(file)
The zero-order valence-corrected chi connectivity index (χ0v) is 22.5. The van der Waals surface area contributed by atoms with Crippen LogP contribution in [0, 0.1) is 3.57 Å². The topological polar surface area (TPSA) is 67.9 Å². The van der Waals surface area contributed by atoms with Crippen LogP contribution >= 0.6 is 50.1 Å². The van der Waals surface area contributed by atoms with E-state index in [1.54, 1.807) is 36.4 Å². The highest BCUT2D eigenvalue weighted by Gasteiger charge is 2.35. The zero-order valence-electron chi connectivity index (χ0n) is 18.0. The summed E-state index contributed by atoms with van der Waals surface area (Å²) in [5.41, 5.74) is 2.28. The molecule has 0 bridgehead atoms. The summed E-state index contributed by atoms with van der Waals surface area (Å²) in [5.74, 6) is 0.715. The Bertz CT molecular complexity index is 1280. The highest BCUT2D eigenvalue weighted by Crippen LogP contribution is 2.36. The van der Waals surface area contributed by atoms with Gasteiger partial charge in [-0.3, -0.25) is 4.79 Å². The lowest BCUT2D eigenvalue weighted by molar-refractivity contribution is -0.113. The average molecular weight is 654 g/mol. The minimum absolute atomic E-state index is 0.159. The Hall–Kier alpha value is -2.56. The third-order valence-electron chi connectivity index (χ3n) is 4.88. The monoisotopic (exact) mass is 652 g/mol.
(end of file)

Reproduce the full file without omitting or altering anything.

The zero-order valence-corrected chi connectivity index (χ0v) is 22.5. The van der Waals surface area contributed by atoms with Crippen LogP contribution in [0, 0.1) is 3.57 Å². The topological polar surface area (TPSA) is 67.9 Å². The van der Waals surface area contributed by atoms with Crippen LogP contribution >= 0.6 is 50.1 Å². The van der Waals surface area contributed by atoms with E-state index in [1.54, 1.807) is 36.4 Å². The highest BCUT2D eigenvalue weighted by Gasteiger charge is 2.35. The zero-order valence-electron chi connectivity index (χ0n) is 18.0. The summed E-state index contributed by atoms with van der Waals surface area (Å²) in [5.41, 5.74) is 2.28. The molecule has 0 bridgehead atoms. The summed E-state index contributed by atoms with van der Waals surface area (Å²) in [5.74, 6) is 0.715. The Bertz CT molecular complexity index is 1280. The highest BCUT2D eigenvalue weighted by Crippen LogP contribution is 2.36. The van der Waals surface area contributed by atoms with Gasteiger partial charge in [-0.3, -0.25) is 4.79 Å². The lowest BCUT2D eigenvalue weighted by molar-refractivity contribution is -0.113. The average molecular weight is 654 g/mol. The minimum absolute atomic E-state index is 0.159. The Hall–Kier alpha value is -2.56. The third-order valence-electron chi connectivity index (χ3n) is 4.88. The monoisotopic (exact) mass is 652 g/mol.